Grapes, Tree Fruit and Citrus Market Report February 14 to February 20
Both coasts remained tight last week, mostly due to vessel gap. This will continue early this week, especially on the West Coast, due a big gap. This has created an empty pipeline to remain until at least the end of the month. Once we receive fruit at the end of the week, orders will start to get filled and we expect to start seeing better arrivals of Chilean volume by the end of the month going into March. Reds are Allison, Timco and Sweet Celebration right now from both Chile and Peru. Expect the red market to stay tight on the West, but then volume will pick up quickly on arrivals and allow for promotions on red the entire month of March into April. That is where the focus needs to be to push volume and make up lost ad opportunities.
Green seedless are in the same boat as red seedless, and possibly even tighter on the East. Volume is expected to increase slightly at the end of the month going into March, but still be lighter in total arrivals then red seedless during peak harvest. Expect FOB’s and green seedless to remain higher and slower to decrease then reds, so focus in March should remain on red seedless ads for cheapest retail, with greens available to fill day to day movement. Still, by the end of February the West Coast will see increasing green volume from Chile. Peru is slowing down with Autumn Crisp variety on their tail end of harvest, while Chile is picking Sweet Globe, Thompson and Sugraone.
Black seedless look to stay very tight this week, with only limited arrivals of Midnight Beauty and other varieties arriving. Only a small amount will see the light of day to make it into the open retail market. Expect day to day supplies with some gaps between vessel arrivals until volume picks up. Then once Chile starts increased harvests, March looks like a good time to promote black seedless along with red seedless. Hold tight until volume hits.
Red Globes will stay non-existent on the West Coast. The lack of Peruvian containers means almost no arrivals. Any red globes in the US are destined to the East Coast, in limited supply. That limited supply is what is keeping transfers from East – West being feasible. Peruvian growers will continue to only ship seedless varieties due to the higher FOB’s and bigger demand, leaving globes on the vine or shipping to other foreign markets. Red globes will not get easier until Chile begin arriving with fresh harvest in mid-March. Chile still looks on point once harvest begins.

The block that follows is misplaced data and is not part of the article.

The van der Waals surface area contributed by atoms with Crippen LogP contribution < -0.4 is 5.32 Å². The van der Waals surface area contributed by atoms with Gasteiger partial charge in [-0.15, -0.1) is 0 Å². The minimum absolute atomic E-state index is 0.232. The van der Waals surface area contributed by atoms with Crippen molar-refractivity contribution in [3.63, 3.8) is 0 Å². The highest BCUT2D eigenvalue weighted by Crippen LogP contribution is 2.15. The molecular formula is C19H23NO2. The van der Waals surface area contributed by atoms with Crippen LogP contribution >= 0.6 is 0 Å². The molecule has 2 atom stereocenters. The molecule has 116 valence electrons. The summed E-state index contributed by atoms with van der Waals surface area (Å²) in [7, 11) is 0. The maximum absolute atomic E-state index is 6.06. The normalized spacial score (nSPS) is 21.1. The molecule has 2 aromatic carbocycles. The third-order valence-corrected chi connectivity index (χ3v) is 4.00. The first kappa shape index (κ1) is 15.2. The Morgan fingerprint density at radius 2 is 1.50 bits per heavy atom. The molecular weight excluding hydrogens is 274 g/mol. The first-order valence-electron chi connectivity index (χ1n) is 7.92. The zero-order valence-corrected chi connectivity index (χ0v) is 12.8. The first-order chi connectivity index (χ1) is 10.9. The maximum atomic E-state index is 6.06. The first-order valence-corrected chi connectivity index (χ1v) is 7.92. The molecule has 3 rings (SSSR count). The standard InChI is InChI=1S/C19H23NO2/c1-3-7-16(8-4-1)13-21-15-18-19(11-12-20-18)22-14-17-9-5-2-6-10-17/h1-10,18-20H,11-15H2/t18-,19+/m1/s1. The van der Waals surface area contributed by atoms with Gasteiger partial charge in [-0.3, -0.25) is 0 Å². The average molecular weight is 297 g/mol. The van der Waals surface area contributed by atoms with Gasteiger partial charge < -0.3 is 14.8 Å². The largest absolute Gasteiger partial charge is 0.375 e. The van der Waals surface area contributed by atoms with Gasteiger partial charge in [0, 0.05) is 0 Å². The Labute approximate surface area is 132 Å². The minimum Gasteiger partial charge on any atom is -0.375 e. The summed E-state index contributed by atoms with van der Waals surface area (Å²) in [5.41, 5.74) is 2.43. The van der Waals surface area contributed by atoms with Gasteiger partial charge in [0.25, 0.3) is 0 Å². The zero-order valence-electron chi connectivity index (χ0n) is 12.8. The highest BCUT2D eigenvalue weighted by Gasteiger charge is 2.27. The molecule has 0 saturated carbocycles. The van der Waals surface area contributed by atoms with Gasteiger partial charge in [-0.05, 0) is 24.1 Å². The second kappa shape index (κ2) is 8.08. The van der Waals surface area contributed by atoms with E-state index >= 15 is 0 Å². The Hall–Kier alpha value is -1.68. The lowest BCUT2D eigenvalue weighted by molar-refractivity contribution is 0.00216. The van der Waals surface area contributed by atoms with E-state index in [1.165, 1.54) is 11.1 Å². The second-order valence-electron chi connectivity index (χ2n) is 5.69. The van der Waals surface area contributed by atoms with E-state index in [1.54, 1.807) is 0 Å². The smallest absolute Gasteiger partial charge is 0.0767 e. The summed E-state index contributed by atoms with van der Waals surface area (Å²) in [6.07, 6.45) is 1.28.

Tree Fruit – Imports
The 2021/22 import cherry crop will end this week. Only a small amount of vessel fruit is left to arrive by mid-week and should make its way through the system rather quickly. Inventories have remained minimal leading into the last arrivals. Air arrivals from Argentina will also end as demand starts to wain on the back end of the crop. Carry in day to day numbers until the finish, but avoid ad promos as it could end abruptly on availability.
Yellow peach are experiencing a gap on both coasts, with volume limited on arrivals of both white and yellow. Even with small amounts hitting, it is not enough to meet demand and will continue to see ebbs and flows of inventory between vessels. Avoid promoting peach for the next 10 – 14 days, but this should correct itself going into March.
With the lack of peach volume, nectarines have picked up the slack. Good supplies of yellow nectarine are available on both coasts in good size structures. Fruit is currently peaking on 40 series fruit, with some lighter supplies of 50 series and smaller volume fill. Focus on yellow nectarine, but decent supplies of white nectarine will remain available as well. This trend looks to continue for at least the next vessel cycle of 10 – 14 days.
Plums / Pluots
The Chilean and US government have agreed to allow importation of Chilean plums using systems approach to avoid pest concerns. Due to the delay in decision and the final judgement just being made, we don’t expect to see the first arrivals of plums or pluots to the US until the end of February / early March. Half the season will already be over for the crop harvest. Hopefully volume will increase and allow for some shippable supplies of the late arrivals in March and April.
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